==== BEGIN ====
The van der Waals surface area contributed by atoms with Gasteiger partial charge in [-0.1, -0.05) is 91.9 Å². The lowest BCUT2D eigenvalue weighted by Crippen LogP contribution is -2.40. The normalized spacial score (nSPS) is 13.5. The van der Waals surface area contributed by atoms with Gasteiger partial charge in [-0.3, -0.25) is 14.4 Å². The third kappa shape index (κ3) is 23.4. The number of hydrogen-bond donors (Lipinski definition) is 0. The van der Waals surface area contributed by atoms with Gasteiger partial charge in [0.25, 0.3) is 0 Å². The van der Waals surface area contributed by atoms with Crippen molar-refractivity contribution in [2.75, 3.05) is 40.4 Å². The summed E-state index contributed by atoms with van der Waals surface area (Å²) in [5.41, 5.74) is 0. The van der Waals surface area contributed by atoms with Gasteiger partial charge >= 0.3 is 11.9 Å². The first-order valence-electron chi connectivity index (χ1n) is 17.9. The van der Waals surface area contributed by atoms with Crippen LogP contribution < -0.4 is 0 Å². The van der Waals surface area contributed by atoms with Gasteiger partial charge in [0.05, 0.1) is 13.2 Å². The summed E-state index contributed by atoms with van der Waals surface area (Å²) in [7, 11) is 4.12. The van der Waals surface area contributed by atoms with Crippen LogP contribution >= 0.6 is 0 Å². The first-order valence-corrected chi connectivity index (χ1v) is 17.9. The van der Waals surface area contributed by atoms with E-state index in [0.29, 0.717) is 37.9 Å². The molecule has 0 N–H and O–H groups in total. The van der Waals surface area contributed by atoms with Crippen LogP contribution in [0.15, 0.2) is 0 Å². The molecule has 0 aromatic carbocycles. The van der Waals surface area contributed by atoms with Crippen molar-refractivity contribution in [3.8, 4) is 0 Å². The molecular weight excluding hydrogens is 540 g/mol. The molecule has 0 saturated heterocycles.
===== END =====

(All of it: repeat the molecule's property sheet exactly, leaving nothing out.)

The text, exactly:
The van der Waals surface area contributed by atoms with Gasteiger partial charge in [-0.1, -0.05) is 91.9 Å². The lowest BCUT2D eigenvalue weighted by Crippen LogP contribution is -2.40. The normalized spacial score (nSPS) is 13.5. The van der Waals surface area contributed by atoms with Gasteiger partial charge in [-0.3, -0.25) is 14.4 Å². The third kappa shape index (κ3) is 23.4. The number of hydrogen-bond donors (Lipinski definition) is 0. The van der Waals surface area contributed by atoms with Gasteiger partial charge in [0.25, 0.3) is 0 Å². The van der Waals surface area contributed by atoms with Crippen molar-refractivity contribution in [2.75, 3.05) is 40.4 Å². The summed E-state index contributed by atoms with van der Waals surface area (Å²) in [5.41, 5.74) is 0. The van der Waals surface area contributed by atoms with Gasteiger partial charge >= 0.3 is 11.9 Å². The first-order valence-electron chi connectivity index (χ1n) is 17.9. The van der Waals surface area contributed by atoms with Crippen LogP contribution < -0.4 is 0 Å². The van der Waals surface area contributed by atoms with Gasteiger partial charge in [0.05, 0.1) is 13.2 Å². The summed E-state index contributed by atoms with van der Waals surface area (Å²) in [7, 11) is 4.12. The van der Waals surface area contributed by atoms with Crippen LogP contribution >= 0.6 is 0 Å². The first-order valence-corrected chi connectivity index (χ1v) is 17.9. The van der Waals surface area contributed by atoms with E-state index in [0.29, 0.717) is 37.9 Å². The molecule has 0 N–H and O–H groups in total. The van der Waals surface area contributed by atoms with Crippen LogP contribution in [0.15, 0.2) is 0 Å². The molecule has 0 aromatic carbocycles. The van der Waals surface area contributed by atoms with Crippen molar-refractivity contribution in [3.8, 4) is 0 Å². The molecular weight excluding hydrogens is 540 g/mol. The molecule has 0 saturated heterocycles.